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April 9, 1993

 

 

Mr. John Trubin, Vice-Chairman
NYC Housing Authority
250 Broadway
New York, N.Y. 10007

Dear Mr. Trubin:

I appreciate having received a copy of your determination of
an appeal of a denial of access to records requested by Mr. Richard
Adler. Although I am in general agreement with the determination,
it may be overbroad in terms of the extent to which the records
were withheld.

In this regard, I offer the following comments.

First, you are aware, the Freedom of Information Law is based
upon a presumption of access. Stated differently, all records of
an agency are available, except to the extent that records or
portions thereof fall within one or more grounds for denial
appearing in §87(2)(a) through (i) of the Law.

Second, based upon the judicial interpretation of the Freedom
of Information Law, internal memoranda and similar records, as well
as records prepared for an agency by a consultant, may be treated
as "intra-agency" materials that fall within the scope of
§87(2)(g). That provision permits an agency to withhold records
that:

"are inter-agency or intra-agency materials
which are not:

i. statistical or factual tabulations or
data;

ii. instructions to staff that affect the
public;

iii. final agency policy or determinations;
or

iv. external audits, including but not
limited to audits performed by the comptroller
and the federal government..."

It is noted that the language quoted above contains what in effect
is a double negative. While inter-agency or intra-agency materials
may be withheld, portions of such materials consisting of
statistical or factual information, instructions to staff that
affect the public, final agency policy or determinations or
external audits must be made available, unless a different ground
for denial could appropriately be asserted. Concurrently,
those portions of inter-agency or intra-agency materials that are
reflective of opinion, advice, recommendation and the like could in
my view be withheld.

In a discussion of the issue of consultant reports that you
cited, the Court of Appeals stated that:

"Opinions and recommendations prepared by
agency personnel may be exempt from disclosure
under FOIL as 'predecisional materials,
prepared to assist an agency decision
maker***in arriving at his decision' (McAulay
v. Board of Educ., 61 AD 2d 1048, aff'd 48 NY
2d 659). Such material is exempt 'to protect
the deliberative process of government by
ensuring that persons in an advisory role
would be able to express their opinions freely
to agency decision makers (Matter of Sea Crest
Const. Corp. v. Stubing, 82 AD 2d 546, 549).

"In connection with their deliberative
process, agencies may at times require
opinions and recommendations from outside
consultants. It would make little sense to
protect the deliberative process when such
reports are prepared by agency employees yet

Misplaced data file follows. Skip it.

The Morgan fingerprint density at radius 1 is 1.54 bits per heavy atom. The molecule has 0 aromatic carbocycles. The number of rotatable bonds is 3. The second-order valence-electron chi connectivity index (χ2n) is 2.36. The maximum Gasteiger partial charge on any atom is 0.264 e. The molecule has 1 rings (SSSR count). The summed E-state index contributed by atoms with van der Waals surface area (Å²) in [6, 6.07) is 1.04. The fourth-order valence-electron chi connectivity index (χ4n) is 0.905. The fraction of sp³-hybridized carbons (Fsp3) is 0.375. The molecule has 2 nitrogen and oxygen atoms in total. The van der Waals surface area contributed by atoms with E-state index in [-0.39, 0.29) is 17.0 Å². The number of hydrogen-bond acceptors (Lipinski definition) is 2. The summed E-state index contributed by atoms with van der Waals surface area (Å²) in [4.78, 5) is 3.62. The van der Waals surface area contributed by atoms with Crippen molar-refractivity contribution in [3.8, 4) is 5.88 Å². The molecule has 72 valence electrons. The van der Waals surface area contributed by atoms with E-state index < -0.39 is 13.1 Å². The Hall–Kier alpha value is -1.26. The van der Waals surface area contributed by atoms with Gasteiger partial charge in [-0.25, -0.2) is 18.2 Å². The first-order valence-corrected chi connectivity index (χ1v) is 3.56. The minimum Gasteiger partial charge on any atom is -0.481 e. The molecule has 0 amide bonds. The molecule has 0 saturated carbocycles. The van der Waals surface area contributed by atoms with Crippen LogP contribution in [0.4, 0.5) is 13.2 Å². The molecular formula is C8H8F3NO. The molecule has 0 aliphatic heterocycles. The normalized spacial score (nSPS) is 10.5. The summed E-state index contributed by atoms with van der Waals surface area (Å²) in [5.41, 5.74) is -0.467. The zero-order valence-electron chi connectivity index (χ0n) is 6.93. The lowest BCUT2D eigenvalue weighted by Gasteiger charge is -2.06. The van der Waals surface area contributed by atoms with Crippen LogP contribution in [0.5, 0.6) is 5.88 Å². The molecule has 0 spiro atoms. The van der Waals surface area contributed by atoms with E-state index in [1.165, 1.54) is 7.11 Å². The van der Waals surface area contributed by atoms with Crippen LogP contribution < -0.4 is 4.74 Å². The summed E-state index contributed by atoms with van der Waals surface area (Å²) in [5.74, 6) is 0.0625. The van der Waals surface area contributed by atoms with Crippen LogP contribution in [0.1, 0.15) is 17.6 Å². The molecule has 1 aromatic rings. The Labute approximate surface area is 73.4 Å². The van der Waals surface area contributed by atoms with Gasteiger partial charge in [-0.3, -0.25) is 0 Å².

deny this protection when reports are prepared
for the same purpose by outside consultants
retained by agencies. Accordingly, we hold
that records may be considered 'intra-agency
material' even though prepared by an outside
consultant at the behest of an agency as part
of the agency's deliberative process (see,
Matter of Sea Crest Constr. Corp. v. Stubing,
82 AD 2d 546, 549, supra; Matter of 124 Ferry
St. Realty Corp. v. Hennessy, 82 AD 2d 981,
983)" [Xerox Corporation v. Town of Webster,
65 NY 2d 131, 132-133 (1985)].

Based upon the foregoing, the Court in Xerox specified that
the contents of intra-agency materials determine the extent to
which they may be available or withheld, for it was held that:

"While the reports in principle may be exempt
from disclosure, on this record - which
contains only the barest description of them -
we cannot determine whether the documents in
fact fall wholly within the scope of FOIL's
exemption for 'intra-agency materials,' as
claimed by respondents. To the extent the
reports contain 'statistical or factual
tabulations or data' (Public Officers Law
section 87[2][g][i], or other material subject
to production, they should be redacted and
made available to the appellant" (id. at 133).

Therefore, intra-agency materials or records prepared by a
consultant for an agency would be accessible or deniable, in whole
or in part, depending on their contents. In my view, insofar as
the records in question consist of advice, recommendations or
opinions, they could be withheld. However, to the extent that they
consist of statistical or factual data, for example, I believe that
they would be available, unless a different ground for denial could
be asserted.

I hope that I have been of some assistance. If you would like
to discuss the matter, please fill free to contact me.

Sincerely,

 

Robert J. Freeman
Executive Director

RJF:pb